Warning for hay fever sufferers

Warning for hay fever sufferers

Hay fever sufferers are being warned by an airborne allergens expert that this month’s mild weather could lead to an earlier peak in pollen.

Max Wiseberg, airborne allergens expert, says the recent mild weather conditions is leading to alder trees pollinating early, which could be bad news for those who experience hay fever symptoms.

“I have heard of alder trees already pollinating earlier than usual and reports that people are already experiencing hay fever symptoms,” explains Max. “This has been triggered by the mild spell of weather and a mild winter. It looks like Birch pollen – one of the worst for hay fever sufferers – is also going to be released a couple of weeks early.

“With allergies, avoiding the allergen is the best way to deal with them – but it’s difficult when pollen is invisible.”

Max says there are a number of ways you can help stop pollen triggering your hay fever symptoms, so can enjoy the good early weather. Here he shares a few simple avoidance tips to try:

“Tie long hair up before you go outdoors and wear a hat or cap when outside to prevent pollen particles being caught in your hair. And wearing wraparound sunglasses, as well as protecting your eyes from the sun, will help prevent pollen particles coming in contact with your eyes.

“Use an organic drug-free allergen barrier balm such as HayMax as a natural prevention to stop the pollen getting into your body. Everyone can tolerate a certain amount of pollen without reaction – known as their ‘trigger level’. Once this level is reached, an allergic reaction will start to occur. An allergen barrier balm applied around the rim of the nostrils and bones of the eyes will help reduce the amount of pollen getting in. HayMax organic drug-free allergen barrier balms have been proven to trap over one third of pollen grains before they enter the body and are suitable for children, to use during pregnancy, and for breastfeeding women.

“Wash your face as soon as you get back home. This will wash away allergens so that they can’t cause a reaction, and a cool compress will soothe sore eyes. Keep doors and windows closed so that pollen doesn’t drift into your home or get blown in by the wind.

“Vacuum regularly, especially beds and fabrics, to remove pollen particles. I also recommend damp dusting surfaces, which helps prevent the pollen being dispersed back into the air.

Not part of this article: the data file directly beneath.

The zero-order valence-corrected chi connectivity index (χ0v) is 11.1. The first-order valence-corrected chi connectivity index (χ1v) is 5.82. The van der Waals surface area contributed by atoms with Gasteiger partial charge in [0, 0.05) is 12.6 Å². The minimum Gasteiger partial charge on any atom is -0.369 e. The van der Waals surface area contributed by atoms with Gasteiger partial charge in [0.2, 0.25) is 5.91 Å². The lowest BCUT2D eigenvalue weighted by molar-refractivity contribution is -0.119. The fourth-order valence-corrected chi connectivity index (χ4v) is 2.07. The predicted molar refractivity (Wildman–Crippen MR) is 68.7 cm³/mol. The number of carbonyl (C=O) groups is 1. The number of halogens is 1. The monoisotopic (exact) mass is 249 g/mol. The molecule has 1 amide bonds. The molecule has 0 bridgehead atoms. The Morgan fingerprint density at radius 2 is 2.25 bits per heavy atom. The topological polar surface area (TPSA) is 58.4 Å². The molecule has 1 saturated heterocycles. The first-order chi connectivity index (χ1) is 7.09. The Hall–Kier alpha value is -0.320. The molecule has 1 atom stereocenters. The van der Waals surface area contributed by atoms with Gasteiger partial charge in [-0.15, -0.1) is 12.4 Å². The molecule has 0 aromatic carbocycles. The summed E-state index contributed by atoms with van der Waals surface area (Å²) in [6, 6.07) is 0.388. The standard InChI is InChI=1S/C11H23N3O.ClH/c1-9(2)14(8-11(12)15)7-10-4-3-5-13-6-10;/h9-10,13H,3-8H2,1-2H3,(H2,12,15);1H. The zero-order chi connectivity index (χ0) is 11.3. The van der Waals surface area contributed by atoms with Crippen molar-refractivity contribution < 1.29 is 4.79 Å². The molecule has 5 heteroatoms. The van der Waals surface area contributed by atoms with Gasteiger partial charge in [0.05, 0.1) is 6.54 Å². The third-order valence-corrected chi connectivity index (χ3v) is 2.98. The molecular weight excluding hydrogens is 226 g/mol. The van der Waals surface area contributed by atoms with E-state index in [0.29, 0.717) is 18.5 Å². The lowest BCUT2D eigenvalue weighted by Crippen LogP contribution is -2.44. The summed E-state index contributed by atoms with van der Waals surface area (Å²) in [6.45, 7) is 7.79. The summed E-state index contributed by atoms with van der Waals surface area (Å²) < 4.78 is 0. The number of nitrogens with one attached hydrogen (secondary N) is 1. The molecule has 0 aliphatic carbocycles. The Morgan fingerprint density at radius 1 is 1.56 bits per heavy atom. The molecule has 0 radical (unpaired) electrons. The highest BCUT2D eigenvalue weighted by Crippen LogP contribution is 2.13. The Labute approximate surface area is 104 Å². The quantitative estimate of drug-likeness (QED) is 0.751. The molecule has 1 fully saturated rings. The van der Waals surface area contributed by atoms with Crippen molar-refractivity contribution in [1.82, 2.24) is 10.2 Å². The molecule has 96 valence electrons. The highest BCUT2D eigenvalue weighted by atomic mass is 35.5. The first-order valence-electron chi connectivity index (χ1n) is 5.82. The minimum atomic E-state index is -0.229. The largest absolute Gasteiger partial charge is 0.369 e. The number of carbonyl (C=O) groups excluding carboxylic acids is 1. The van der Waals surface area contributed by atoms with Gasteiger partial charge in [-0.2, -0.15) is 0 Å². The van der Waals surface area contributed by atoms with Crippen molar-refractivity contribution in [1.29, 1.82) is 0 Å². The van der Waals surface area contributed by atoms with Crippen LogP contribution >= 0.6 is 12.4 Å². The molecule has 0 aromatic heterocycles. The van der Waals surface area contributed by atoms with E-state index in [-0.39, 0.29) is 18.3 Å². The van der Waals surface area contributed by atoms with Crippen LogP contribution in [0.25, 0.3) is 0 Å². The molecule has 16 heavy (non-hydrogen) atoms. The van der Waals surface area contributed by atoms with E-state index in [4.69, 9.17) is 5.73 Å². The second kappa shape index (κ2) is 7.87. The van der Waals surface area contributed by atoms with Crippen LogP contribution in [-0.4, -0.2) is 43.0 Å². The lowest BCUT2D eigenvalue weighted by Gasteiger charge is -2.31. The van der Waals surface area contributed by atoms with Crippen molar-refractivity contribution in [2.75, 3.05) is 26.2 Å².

“Dry your clothes indoors rather than on a clothes line to prevent pollen particles being blown onto the clothes by the outside wind.

“Hay fever can lead to tiredness, fatigue and exhaustion, and can affect how you sleep – causing sleep disturbance and difficulty getting to sleep. These symptoms can in turn zap your energy levels, leaving you feeling low and sluggish. So a good night’s sleep is important. Shower at night before sleeping to remove pollen particles from your hair and body, then apply an allergen barrier balm. And wash bedding very regularly to remove allergens, especially pillow cases.

“Get plenty of exercise. If you are doing an outdoor activity, try to avoid the early morning or early evening as this is when the pollen count is at its highest.

“Stress the big stuff. You need a bit of stress to get you out of bed each day but too much and your symptoms will get worse and you’ll be sneezing, weeping, scratching and sniffing your way through the day. So concern yourself with the big stuff and leave the little stuff to its own devices.

“Reduce the amount of alcohol you drink. Beer, wine and spirits all contain histamine, the chemical that sets off allergy symptoms in your body. In addition to making you more sensitive to pollen, alcohol also dehydrates you, making your symptoms seem worse.”

Visit the HayMax website at www.haymax.biz/hay-fever/ for more ideas on how you can help reduce the effects of tree pollen.

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